3. Follow the same process to define the remaining two headers: Access-Control-Allow-Origin and Access-Control-Request-Method. The headers should be defined as shown below.
    Access-Control-Allow-Headers: Origin, Content-Type, Accept
    Access-Control-Allow-Origin: *
    Access-Control-Request-Method: POST
    

    Refer to the following image.

Configuring the OPTIONSVerbHandler

  1. In the IIS manager, select the OLAP application in the left panel and double-click Handler Mappings.
  2. Next, double-click on OPTIONSVerbHandler to open the Edit Module Mapping dialog.
  3. Now, choose the Request Restrictions button.
  4. In the Access tab, select Read and then click OK.
  5. On the right panel, click View Ordered List and ensure that OPTIONSVerbHandler is at the top of the Handler Mappings list.
  6. If not, select the OPTIONSVerbHandler and use the Move Up command in the Actions menu to bring it to the top of the list.

Connecting the OLAP cube to the Pivot Table

To connect the OLAP cube, ensure the Syncfusion Vue Pivot Table is integrated into your Vue app. If this integration is not yet in place, follow the installation and setup instructions provided by Syncfusion in the documentation.

Once created, configure the report below, replacing the url, catalog, cube, and providerType properties with your values.

[app.vue]

<template>
  <div id="app">
    <ejs-pivotview :dataSourceSettings="dataSourceSettings" :height= "height"> </ejs-pivotview>
  </div>
</template>

<script>
import Vue from "vue";
import { PivotViewPlugin } from '@syncfusion/ej2-vue-pivotview';

Vue.use(PivotViewPlugin);

export default {
  name: 'app',
  data () {
    return {
      dataSourceSettings: {
            catalog: 'AdventureWorksDW2014Multidimensional-SE',
            cube: 'Adventure Works',
            providerType: 'SSAS',
            url: 'http://localhost:80/OLAP/msmdpump.dll',
            enableSorting: true,
            localeIdentifier: 1033,
            rows: [
                { name: '[Customer].[Customer Geography]', caption: 'Customer Geography' },
            ],
            columns: [
                { name: '[Product].[Product Categories]', caption: 'Product Categories' },
                { name: '[Measures]', caption: 'Measures' },
            ],
            values: [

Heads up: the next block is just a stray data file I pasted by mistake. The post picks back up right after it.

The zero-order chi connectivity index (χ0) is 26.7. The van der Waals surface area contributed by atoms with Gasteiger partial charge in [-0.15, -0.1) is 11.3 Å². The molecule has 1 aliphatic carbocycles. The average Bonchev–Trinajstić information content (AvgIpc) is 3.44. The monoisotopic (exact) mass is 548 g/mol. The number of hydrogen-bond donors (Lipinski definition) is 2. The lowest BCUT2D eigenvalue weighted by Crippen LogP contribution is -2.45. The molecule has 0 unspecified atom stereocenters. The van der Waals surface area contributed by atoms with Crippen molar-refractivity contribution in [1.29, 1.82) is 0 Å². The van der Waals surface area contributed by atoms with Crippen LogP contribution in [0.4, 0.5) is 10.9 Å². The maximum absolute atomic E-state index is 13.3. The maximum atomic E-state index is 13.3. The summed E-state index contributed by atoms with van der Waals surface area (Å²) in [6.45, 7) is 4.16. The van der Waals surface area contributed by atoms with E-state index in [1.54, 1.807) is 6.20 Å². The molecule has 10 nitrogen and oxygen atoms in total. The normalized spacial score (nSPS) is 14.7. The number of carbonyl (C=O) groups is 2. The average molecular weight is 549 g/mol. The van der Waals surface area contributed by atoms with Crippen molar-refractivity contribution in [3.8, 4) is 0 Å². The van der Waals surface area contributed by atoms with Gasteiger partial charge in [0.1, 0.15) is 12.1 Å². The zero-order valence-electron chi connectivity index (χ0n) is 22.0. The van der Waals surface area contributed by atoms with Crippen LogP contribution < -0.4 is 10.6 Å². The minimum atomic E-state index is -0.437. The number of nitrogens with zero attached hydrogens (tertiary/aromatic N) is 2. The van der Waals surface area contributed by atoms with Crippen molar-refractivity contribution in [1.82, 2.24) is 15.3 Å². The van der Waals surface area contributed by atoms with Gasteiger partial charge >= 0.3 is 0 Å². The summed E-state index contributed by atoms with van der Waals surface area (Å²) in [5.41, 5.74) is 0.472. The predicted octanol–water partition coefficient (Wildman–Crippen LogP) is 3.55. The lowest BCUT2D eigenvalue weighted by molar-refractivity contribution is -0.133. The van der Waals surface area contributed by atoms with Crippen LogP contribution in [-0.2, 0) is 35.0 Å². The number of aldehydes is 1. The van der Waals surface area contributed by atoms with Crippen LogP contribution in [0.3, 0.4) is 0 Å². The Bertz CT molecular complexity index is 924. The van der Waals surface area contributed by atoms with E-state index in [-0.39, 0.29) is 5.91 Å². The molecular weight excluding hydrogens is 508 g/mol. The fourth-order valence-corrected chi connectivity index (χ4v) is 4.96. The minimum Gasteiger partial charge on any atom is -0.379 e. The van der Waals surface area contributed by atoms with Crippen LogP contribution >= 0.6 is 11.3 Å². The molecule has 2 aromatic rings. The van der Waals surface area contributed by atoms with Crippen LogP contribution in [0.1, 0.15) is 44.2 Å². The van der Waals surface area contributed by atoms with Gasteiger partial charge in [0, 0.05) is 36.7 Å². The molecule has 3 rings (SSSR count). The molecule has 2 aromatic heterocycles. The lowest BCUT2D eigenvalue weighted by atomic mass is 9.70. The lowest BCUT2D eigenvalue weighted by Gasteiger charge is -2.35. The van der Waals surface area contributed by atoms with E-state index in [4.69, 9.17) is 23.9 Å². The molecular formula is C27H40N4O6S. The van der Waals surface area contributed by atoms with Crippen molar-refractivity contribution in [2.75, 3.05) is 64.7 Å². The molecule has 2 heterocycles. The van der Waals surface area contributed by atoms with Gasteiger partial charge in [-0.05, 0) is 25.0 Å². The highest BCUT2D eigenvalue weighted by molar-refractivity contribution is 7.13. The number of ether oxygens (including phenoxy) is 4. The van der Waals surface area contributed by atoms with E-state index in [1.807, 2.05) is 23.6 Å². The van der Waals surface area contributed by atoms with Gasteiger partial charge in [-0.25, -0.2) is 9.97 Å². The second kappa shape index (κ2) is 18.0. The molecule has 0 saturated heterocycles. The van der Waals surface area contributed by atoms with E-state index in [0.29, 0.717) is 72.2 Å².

{ name: '[Measures].[Customer Count]', caption: 'Customer Count' },
                { name: '[Measures].[Internet Sales Amount]', caption: 'Internet Sales Amount' }
            ],
      },
      height: 350
    }
  }
}
</script>

<style>
@import '../node_modules/@syncfusion/ej2-base/styles/material.css';
@import '../node_modules/@syncfusion/ej2-buttons/styles/material.css';
@import '../node_modules/@syncfusion/ej2-dropdowns/styles/material.css';
@import '../node_modules/@syncfusion/ej2-grids/styles/material.css';
@import '../node_modules/@syncfusion/ej2-inputs/styles/material.css';
@import '../node_modules/@syncfusion/ej2-lists/styles/material.css';
@import '../node_modules/@syncfusion/ej2-navigations/styles/material.css';
@import '../node_modules/@syncfusion/ej2-popups/styles/material.css';
@import '../node_modules/@syncfusion/ej2-calendars/styles/material.css';
@import "../node_modules/@syncfusion/ej2-pivotview/styles/material.css";
</style>

After configuring the reports, execute the project using the command npm run dev. The Pivot Table will now be presented, as illustrated below.

Pivot Table displaying OLAP cube data

GitHub reference

For more details, see the demo in this GitHub demo.

Conclusion

Thanks for reading! In this blog, we have learned how to set up HTTP access to analysis services on IIS for optimal OLAP cube analysis and connect it to the Syncfusion Vue Pivot Table. So, try the steps explained in this blog, and share your thoughts in the comments section!

Our Pivot Table is a versatile component available across our Blazor, ASP.NET (CoreMVC), JavaScriptAngularReact, and Vue suites. Use it to organize and summarize business data elegantly in any app!

For our existing customers, the latest version of Essential Studio can be downloaded from the License and Downloads page. If you are new to Syncfusion, try our 30-day free trial to explore the available features.

For questions, you can contact us through our support forumsupport portal, or feedback portal. We are always happy to assist you!

References

Manikandan Murugesan